What is AERD/Samter’s Triad?

Aspirin tablet, 94084869Aspirin Exacerbated Respiratory Disease (AERD), also known as Samter’s Triad or Aspirin Sensitive Asthma, is a chronic medical condition that consists of asthma, recurrent sinus disease with nasal polyps, and a sensitivity to aspirin and other non-steroidal anti-inflammatory drugs (NSAIDs). Approximately 10% of all adults with asthma and 40% of patients with asthma and nasal polyps are sensitive to aspirin and NSAIDs.

What are the symptoms?

Patients with AERD/Samter’s Triad usually have asthma, nasal congestion, and nasal polyps, and often do not respond to conventional treatments. Many have experienced chronic sinus infections and can lose their sense of smell. The characteristic feature of AERD/Samter’s Triad is that patients develop reactions triggered by aspirin or other NSAIDs.

These reactions can include:

  • Increased nasal congestion or stuffiness
  • Eye watering or redness
  • Cough, wheezing, or chest tightness
  • Frontal headache or sensation of sinus pain
  • Flushing and/or a rash
  • Nausea and/or abdominal cramping
  • General feeling of malaise, sometimes accompanied by dizziness

Latest News & Information
07Mar 19

New Staff Member!

The AERD Center is proud to announce the addition of Dr. Lily Li to the clinical staff at Brigham Allergy! Dr. Li will be running an allergy clinic for patients with a history of aspirin & NSAID reactions. She attended the Cleveland Clinic Lerner College of Medicine of Case Western Reserve University and completed her residency in Internal Medicine at New York-Presbyterian Hospital Weill Cornell Medical Center. She is in her second year in fellowship in Allergy at Brigham and Women’s Hospital. Her research Interests include diagnosing and improving care for patients with listed NSAID allergies including screening those patients who may require alternative pain medications. She is currently in the process of developing a pathway for allergist to evaluate and provide safer pain management for NSAID-allergic patients.

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17Jan 19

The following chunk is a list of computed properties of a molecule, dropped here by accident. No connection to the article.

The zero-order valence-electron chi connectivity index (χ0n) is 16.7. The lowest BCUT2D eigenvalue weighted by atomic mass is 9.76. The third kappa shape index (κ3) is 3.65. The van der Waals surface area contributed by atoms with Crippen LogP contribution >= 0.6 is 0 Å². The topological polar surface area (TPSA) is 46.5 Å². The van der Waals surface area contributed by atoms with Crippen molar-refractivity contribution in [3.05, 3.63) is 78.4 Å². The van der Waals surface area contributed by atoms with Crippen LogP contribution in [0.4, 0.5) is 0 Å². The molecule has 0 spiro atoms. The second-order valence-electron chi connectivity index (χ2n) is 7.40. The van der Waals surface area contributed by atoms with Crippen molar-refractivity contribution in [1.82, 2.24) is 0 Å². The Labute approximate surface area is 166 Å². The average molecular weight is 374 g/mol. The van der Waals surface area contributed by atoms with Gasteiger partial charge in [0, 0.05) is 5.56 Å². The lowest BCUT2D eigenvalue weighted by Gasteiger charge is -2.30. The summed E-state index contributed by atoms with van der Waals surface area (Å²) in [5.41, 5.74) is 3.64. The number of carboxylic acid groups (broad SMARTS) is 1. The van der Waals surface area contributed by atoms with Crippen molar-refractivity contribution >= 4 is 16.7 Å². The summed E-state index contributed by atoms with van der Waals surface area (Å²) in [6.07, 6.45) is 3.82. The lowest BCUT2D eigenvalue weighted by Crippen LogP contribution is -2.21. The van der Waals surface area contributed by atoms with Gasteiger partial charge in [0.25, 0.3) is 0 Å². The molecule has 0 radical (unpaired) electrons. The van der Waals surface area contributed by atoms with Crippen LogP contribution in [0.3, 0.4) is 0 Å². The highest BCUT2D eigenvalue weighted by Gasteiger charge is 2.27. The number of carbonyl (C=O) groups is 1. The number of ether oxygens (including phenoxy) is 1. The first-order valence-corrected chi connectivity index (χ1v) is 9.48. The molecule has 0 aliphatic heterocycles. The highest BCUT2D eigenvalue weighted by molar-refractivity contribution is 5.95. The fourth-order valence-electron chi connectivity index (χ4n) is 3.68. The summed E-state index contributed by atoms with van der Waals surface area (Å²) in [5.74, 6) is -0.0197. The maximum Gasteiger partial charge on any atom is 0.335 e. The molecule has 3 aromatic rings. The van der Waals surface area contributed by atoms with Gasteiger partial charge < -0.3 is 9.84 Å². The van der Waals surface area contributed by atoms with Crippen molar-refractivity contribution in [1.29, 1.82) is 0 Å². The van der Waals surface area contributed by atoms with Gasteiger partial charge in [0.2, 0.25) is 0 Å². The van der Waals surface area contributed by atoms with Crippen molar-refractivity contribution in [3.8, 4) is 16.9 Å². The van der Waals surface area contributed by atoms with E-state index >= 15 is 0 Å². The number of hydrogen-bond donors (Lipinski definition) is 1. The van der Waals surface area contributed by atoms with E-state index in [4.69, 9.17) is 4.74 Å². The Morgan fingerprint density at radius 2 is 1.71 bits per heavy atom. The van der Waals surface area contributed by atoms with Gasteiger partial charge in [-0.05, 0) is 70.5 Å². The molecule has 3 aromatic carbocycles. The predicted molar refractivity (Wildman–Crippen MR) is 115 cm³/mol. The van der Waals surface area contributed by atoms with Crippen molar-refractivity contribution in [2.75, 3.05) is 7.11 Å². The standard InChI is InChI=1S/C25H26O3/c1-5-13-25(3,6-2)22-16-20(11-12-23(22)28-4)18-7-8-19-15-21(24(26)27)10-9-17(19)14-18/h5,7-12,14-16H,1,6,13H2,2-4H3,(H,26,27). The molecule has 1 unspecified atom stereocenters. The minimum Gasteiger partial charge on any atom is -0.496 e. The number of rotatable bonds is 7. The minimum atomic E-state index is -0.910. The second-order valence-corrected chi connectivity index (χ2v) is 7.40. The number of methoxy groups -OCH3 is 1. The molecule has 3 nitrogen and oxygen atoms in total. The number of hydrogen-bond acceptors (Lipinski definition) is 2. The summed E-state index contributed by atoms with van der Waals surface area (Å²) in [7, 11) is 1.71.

Aspirin-Exacerbated Respiratory Disease (NEJM – September, 2018)

Aspirin-Exacerbated Respiratory Disease

This manuscript from the Scripps AERD Center in California gives an all-encompassing picture of Aspirin-Exacerbated Respiratory Disease. In this comprehensive review, Drs. White and Stevenson aim to educate readers on the history of AERD, classical reactions to NSAIDs, diagnosis, prevalence of the disease, and available medical & surgical treatment. It is heartening to see the New England Journal of Medicine highlight this important disease since awareness is one of the greatest barriers to care in AERD. The Scripps Clinic in La Jolla, CA has a very active AERD Center. To learn more about them and their research head over to https://goo.gl/vD51CB.

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15Aug 18

Depression symptoms and quality of life among individuals with Aspirin-Exacerbated Respiratory Disease

Depression symptoms and quality of life among individuals with Aspirin-Exacerbated Respiratory Disease

This study, directed by Dr. Elina Jerschow’s group in New York, was the first to examine levels of depression and disease- and asthma-related quality of life among patients with AERD. They found that although ratings of asthma severity were more severe for AERD than for the control group of asthma-only patients, AERD patients reported lower levels of depression symptoms (p = .049), better overall asthma-related quality of life (p < .001), and perceived their asthma to be less severe (p = .01) compared to asthma-only patients. This suggests that patients with AERD may be particularly resilient given their low levels of depression symptoms and positive views of asthma-related impairment despite higher clinician-rated asthma severity. Dr. Jerschow speculated that the more common adult-onset nature of AERD might be a protective factor on mental health.

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